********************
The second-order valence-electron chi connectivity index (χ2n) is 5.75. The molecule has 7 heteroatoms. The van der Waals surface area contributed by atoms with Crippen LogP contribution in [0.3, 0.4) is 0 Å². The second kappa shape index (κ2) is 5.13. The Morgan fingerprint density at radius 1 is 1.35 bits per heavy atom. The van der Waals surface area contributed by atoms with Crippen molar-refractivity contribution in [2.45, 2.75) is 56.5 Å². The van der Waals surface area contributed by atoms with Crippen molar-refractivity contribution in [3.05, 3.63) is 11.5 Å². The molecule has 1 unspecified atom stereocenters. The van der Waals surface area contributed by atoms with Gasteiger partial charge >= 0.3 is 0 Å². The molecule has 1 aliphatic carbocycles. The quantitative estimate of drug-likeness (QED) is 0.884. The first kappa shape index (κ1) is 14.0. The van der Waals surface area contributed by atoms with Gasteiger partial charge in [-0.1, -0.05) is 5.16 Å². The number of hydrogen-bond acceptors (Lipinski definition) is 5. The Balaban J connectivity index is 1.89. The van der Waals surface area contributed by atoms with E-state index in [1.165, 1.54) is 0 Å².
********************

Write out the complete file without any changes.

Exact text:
The second-order valence-electron chi connectivity index (χ2n) is 5.75. The molecule has 7 heteroatoms. The van der Waals surface area contributed by atoms with Crippen LogP contribution in [0.3, 0.4) is 0 Å². The second kappa shape index (κ2) is 5.13. The Morgan fingerprint density at radius 1 is 1.35 bits per heavy atom. The van der Waals surface area contributed by atoms with Crippen molar-refractivity contribution in [2.45, 2.75) is 56.5 Å². The van der Waals surface area contributed by atoms with Crippen molar-refractivity contribution in [3.05, 3.63) is 11.5 Å². The molecule has 1 unspecified atom stereocenters. The van der Waals surface area contributed by atoms with Gasteiger partial charge >= 0.3 is 0 Å². The molecule has 1 aliphatic carbocycles. The quantitative estimate of drug-likeness (QED) is 0.884. The first kappa shape index (κ1) is 14.0. The van der Waals surface area contributed by atoms with Gasteiger partial charge in [-0.1, -0.05) is 5.16 Å². The number of hydrogen-bond acceptors (Lipinski definition) is 5. The Balaban J connectivity index is 1.89. The van der Waals surface area contributed by atoms with E-state index in [1.165, 1.54) is 0 Å².